17:44 < CRCinAU> I think I just died a little inside in that level of retardation.
17:45 < grawity> so by your own logic, a few minutes ago you were telling me systemd should be checking for your config files, instead of your own daemons doing that themselves?
17:46 < CRCinAU> no – the unit failed to start, and had no warning. if there was a problem and the unit failed, I’d expect to see something that says “blah.service failed because ConditionFileIsExecutable failed” or similar.
17:46 < CRCinAU> not just “Unit blah.service started”
17:46 < CRCinAU> when it fact it wasn’t
17:46 < CRCinAU> it *attempted* to start
17:46 < CRCinAU> but failed.
17:49 < CRCinAU> on another note, now I’m hearing that systemd is becoming virtualisation aware because users are too stupid to do “systemctl enable vmtoolsd.service” when they do a virtualised install?
17:49 -!- mode/#systemd [+b $a:CRCinAU] by evilgrawity
17:49 < CRCinAU> well, not even that… as I guess you’d have to install the VMWare tools in that situation to even have the service file in the first place – so it could even be part of the package install.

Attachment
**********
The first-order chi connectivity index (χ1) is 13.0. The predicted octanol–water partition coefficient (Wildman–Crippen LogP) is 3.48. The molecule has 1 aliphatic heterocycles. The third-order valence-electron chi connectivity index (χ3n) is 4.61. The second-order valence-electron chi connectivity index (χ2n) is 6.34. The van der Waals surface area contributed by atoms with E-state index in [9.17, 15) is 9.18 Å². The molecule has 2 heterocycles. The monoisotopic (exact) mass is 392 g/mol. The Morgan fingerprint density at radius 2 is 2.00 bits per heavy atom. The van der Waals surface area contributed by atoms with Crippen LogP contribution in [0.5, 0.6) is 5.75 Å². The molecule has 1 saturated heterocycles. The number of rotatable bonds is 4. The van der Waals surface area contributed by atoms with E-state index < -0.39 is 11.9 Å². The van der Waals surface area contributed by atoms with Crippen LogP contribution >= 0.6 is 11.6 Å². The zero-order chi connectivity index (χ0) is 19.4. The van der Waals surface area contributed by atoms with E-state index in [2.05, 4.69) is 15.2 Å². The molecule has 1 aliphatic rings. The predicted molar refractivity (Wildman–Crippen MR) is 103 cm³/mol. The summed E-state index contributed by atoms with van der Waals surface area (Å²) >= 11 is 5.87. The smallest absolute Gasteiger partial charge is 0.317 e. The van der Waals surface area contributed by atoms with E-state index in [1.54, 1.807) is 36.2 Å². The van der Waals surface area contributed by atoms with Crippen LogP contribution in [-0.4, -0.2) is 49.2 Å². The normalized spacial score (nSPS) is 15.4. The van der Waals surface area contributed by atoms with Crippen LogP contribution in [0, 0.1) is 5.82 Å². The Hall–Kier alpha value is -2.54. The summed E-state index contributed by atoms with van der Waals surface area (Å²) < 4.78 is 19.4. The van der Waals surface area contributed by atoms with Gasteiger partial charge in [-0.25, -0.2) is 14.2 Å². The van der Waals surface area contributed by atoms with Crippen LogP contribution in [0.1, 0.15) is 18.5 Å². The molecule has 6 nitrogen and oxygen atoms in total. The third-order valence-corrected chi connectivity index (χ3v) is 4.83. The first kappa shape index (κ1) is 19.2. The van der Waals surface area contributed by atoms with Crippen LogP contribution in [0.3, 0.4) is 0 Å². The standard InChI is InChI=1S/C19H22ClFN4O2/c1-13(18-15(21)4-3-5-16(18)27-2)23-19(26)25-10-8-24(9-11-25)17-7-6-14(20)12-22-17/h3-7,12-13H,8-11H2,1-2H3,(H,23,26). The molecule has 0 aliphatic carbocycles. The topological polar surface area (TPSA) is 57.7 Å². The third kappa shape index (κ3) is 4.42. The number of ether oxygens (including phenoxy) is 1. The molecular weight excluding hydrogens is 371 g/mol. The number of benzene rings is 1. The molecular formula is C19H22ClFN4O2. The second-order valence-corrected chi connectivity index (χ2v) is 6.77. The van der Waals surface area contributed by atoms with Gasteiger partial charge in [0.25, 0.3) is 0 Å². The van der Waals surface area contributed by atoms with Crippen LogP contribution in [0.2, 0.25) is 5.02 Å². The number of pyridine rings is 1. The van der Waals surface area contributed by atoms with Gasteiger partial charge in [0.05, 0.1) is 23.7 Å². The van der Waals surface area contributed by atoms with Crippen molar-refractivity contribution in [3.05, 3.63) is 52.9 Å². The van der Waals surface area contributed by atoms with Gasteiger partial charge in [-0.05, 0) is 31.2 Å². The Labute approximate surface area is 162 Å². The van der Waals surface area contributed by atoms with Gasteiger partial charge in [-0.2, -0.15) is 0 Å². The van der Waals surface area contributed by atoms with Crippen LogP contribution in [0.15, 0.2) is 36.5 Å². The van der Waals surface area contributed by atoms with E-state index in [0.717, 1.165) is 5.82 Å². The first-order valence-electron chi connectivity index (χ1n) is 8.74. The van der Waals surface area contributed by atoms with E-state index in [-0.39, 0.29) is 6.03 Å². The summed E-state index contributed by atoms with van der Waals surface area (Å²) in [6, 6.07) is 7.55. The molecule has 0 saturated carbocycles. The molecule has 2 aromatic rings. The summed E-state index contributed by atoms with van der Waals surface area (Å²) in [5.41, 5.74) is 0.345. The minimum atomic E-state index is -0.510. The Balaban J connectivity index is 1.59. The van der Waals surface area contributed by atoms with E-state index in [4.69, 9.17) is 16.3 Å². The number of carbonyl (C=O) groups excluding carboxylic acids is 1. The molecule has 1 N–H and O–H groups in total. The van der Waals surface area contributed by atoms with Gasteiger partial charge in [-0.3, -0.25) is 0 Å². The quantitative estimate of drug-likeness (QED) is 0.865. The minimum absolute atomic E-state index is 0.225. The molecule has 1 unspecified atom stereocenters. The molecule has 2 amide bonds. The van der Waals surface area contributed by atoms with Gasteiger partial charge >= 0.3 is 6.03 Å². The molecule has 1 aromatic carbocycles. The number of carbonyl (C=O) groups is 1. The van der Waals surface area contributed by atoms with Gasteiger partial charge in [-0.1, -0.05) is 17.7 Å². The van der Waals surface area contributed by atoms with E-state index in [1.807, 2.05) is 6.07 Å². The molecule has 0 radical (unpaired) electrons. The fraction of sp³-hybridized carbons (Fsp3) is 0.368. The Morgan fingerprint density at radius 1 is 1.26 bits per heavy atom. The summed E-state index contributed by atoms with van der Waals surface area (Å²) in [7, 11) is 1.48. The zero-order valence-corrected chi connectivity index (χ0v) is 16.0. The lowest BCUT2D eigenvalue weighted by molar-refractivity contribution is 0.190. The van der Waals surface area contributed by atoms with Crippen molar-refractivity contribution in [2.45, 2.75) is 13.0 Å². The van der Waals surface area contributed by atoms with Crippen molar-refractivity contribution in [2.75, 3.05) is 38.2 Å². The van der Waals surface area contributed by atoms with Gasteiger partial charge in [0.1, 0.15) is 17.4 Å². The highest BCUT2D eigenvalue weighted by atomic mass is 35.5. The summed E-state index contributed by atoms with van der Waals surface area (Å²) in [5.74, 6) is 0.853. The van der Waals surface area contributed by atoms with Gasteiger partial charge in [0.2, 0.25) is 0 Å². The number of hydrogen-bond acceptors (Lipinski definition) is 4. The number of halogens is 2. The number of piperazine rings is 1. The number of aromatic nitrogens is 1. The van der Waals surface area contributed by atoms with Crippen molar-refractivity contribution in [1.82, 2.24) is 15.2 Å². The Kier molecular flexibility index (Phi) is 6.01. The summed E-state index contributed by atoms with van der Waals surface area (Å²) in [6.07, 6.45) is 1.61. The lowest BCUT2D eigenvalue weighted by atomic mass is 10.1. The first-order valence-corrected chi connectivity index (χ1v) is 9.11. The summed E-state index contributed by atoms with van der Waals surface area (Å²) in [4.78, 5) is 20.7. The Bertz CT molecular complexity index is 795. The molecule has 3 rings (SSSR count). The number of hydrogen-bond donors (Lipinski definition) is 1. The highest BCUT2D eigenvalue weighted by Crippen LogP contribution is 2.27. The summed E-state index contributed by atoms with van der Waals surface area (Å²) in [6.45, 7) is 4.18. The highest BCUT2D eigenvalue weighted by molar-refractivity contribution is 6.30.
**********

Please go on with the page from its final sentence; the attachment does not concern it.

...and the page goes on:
17:50 -!- #systemd Cannot send to channel
17:50 -!- CRCinAU was kicked from #systemd by evilgrawity [CRCinAU]

I’m kinda speechless now.

  3 Responses to “Why people hate #systemd”

  1. So this started making rounds on the internets, which is quite unfortunate.

    Let me tell you something: you came to an IRC channel with a question, asked rather curtly, and you used as little politeness as possible.

    Despite that your question has been politely answered, along with an explanation about an existing convention of using ConditionXYZ for filtering and AssertXYZ for making noise.

    Instead of thanking for the information, you started behaving aggressively and using insults.

    Frankly, were I a chanop there, I’d kickban you immediately after using the “I think I just died a little” phrase.

    • There is two schools of thought.

      School One is that SystemD is the system init that just has to be. It is the holy grail of system booting and its issues are all user error.

      School Two seems to think that a lot of the approaches taken by SystemD is broken and by its very complexity causes people and projects to incorrectly utilise systemd.